Best laid plans and all that - when I got the email saying I had been shortlisted I hadn’t written any more of Brother ’Lijah. I had a month to complete it so I cancelled everything I could cancel and sat down to write. I think the pressure gave me the impetus to find an ending I wouldn’t have been able to find otherwise.

Brother ’Lijah has never been sent to any other publisher.

Can you tell me a bit about how you write? Do you follow any particular routines or practices?

I have no routine about writing. I have no routine in my life either. My husband is semi-retired, working seven 12 hour days a month including weekends and I have been doing casual work for the library so that could be any day including Saturday. When we are both not working, we do a lot of going out for walks, going to supermarkets in other towns for a trip out, driving to the Trafford Centre for a cup of coffee. I can go weeks without writing or I can work from morning till evening every day for a week.

I rarely plot in advance, although I might have a vague idea where I’m going. I do need something to get me going though. As I’ve said, Brother ’Lijah came from a writing exercise. Without came from a piece of free writing in which I described a woman picking up her children from school and having to show her id to the armed soldier at the gates – the novel began as a working-out of why that should be. The novel I’m working on now, Halfway Down the Stairs, stems from an image of a woman sitting in the middle of the stairs – I first had to explain to myself why she was there and then write about the situation. I often start writing chapters with a single image in my mind and work from there.

I try not to hand-write: I’m too lazy to write neatly for myself and it’s usually difficult for me to read it back. I tend to do a lot of editing and regularly read from the beginning of the novel, cutting and changing as I go. When I get near the end of the novel it’s a time consuming business to start from the beginning and I get cross with myself for doing it. It also means that the beginning is very very worked on and the ending much less so. No-one has complained ... yet.

You also self-published a novel, Without, last year. How did that come about and how have you found the experience?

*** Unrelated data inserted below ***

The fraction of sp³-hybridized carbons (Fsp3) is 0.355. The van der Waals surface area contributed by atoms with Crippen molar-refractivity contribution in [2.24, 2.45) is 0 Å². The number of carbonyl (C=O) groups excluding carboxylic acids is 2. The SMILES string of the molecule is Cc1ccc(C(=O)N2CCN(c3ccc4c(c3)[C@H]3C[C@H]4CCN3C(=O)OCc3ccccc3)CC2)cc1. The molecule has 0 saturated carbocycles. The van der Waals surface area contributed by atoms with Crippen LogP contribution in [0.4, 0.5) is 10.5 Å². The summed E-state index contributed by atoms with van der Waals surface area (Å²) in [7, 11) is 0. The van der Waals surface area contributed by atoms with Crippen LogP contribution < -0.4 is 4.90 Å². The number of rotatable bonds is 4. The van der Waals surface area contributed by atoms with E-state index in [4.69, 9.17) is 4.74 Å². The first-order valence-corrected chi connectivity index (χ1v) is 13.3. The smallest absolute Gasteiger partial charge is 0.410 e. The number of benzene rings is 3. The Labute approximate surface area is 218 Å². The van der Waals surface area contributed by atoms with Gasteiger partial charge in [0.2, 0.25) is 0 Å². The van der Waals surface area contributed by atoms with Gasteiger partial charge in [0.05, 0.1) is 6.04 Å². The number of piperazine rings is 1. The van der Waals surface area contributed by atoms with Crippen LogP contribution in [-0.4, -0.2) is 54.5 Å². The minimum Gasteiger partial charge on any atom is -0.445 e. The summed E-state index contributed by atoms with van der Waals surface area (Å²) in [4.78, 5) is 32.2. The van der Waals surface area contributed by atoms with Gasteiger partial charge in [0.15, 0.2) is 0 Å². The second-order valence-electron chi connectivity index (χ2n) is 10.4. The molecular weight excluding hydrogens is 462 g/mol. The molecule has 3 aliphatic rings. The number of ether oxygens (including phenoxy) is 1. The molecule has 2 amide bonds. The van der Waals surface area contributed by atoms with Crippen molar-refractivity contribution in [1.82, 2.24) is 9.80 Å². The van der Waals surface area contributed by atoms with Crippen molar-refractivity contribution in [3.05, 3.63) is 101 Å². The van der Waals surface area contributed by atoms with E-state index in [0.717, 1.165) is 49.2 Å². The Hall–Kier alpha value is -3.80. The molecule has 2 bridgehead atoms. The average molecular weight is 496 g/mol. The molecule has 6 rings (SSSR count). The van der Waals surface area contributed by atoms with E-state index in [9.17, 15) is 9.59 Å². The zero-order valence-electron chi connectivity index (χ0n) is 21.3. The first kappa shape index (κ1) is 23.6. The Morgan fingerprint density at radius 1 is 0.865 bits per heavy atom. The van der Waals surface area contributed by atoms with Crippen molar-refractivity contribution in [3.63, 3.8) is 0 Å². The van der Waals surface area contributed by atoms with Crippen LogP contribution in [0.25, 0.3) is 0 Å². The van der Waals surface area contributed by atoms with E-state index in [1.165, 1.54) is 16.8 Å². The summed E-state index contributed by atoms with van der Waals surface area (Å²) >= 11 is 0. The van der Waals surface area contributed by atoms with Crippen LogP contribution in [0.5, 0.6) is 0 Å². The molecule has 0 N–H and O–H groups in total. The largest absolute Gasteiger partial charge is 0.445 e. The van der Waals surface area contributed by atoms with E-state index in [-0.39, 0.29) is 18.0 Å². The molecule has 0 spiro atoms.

I self-published when I became disillusioned with the response when I was sending Without off. It wasn’t the rejection as such that bothered me, everyone has the right to decide they don’t want to publish my writing but it was the reasons they did so that upset me. Without is set in the future - agents/publishers who didn’t represent science fiction said it was science fiction and didn’t want anything to do with it but agents/publishers who did represent science fiction said it wasn’t science fiction and they wouldn’t touch it! My novel was being rejected because of a label not because of its quality.

I used Matador to self-publish as they are very supportive and do a lot of the work that a ‘traditional’ publisher would do. I had to send off the beginning of the novel so they could decide whether to accept it. There were a range of services I could choose, including proof-reading and marketing and they provide a web page for all of their authors. The end quality was very good and I was particularly pleased with the cover they designed from an image I chose. I don’t think I could have done it all by myself.

How have you been involved in promoting both books? Do you enjoy this side of the writer's life?

I have done some promotion, although probably not as much as I should have done. I have had a couple of articles in the local newspaper, I did a book event at a local library and I was interviewed on local radio. After each event or article I found that the number of visits to my website increased significantly.

I signed books after the library event but I haven’t done any events which were just book signings. I enjoyed the radio interview and I liked giving the talk at the library but the thought of simply sitting in a book shop and signing books does not appeal to me at all. I may do that in the future but for now I’m focusing on talking first and signing after and I’m about to send out some flyers for doing that.

Do you have any advice for writers trying to get published?

All I can say is keep on trying. I found the self-publishing was an introduction to the whole process and maybe is an idea if you are struggling to get going. Self-publishing is not as denigrated as it used to be – I went to a talk by a literary agent last year and he said he liked to be sent copies of self-published books, it showed that the author was serious about their writing and it was good to see ‘the finished product’.

The Writers’ and Artists’ Year Book recommends several self-publishing companies.

What are your future writing plans?

As I mentioned earlier, I am working on a novel called Halfway Down the Stairs. It’s about a woman who, after a distressing event, no longer wants to leave the house. When she’s alone there, she sits on the stairs where she can watch that no-one comes into the house without her knowing. She doesn’t tell her husband what’s going on and he doesn’t realise that she is agoraphobic. Then he is made redundant and doesn’t tell her that he’s lost his job, he just carries on leaving the house as normal in the morning. One’s in the house all the time, the other is wandering round town pretending they are working

When I’ve finished this novel, I am hoping to work on a novel about my great grandmother, Clara Louisa. In 1905, when she had eight children, she ran off with another man and emigrated to America. They took the youngest child with them. It’s going to take a lot of research and I’m hoping to take a history course covering this period to help me get the feel of it.


Thank you, Glenis, and the very best of luck with all your writing.

For more information on Glenis and her books, please visit www.glenisstott.co.uk.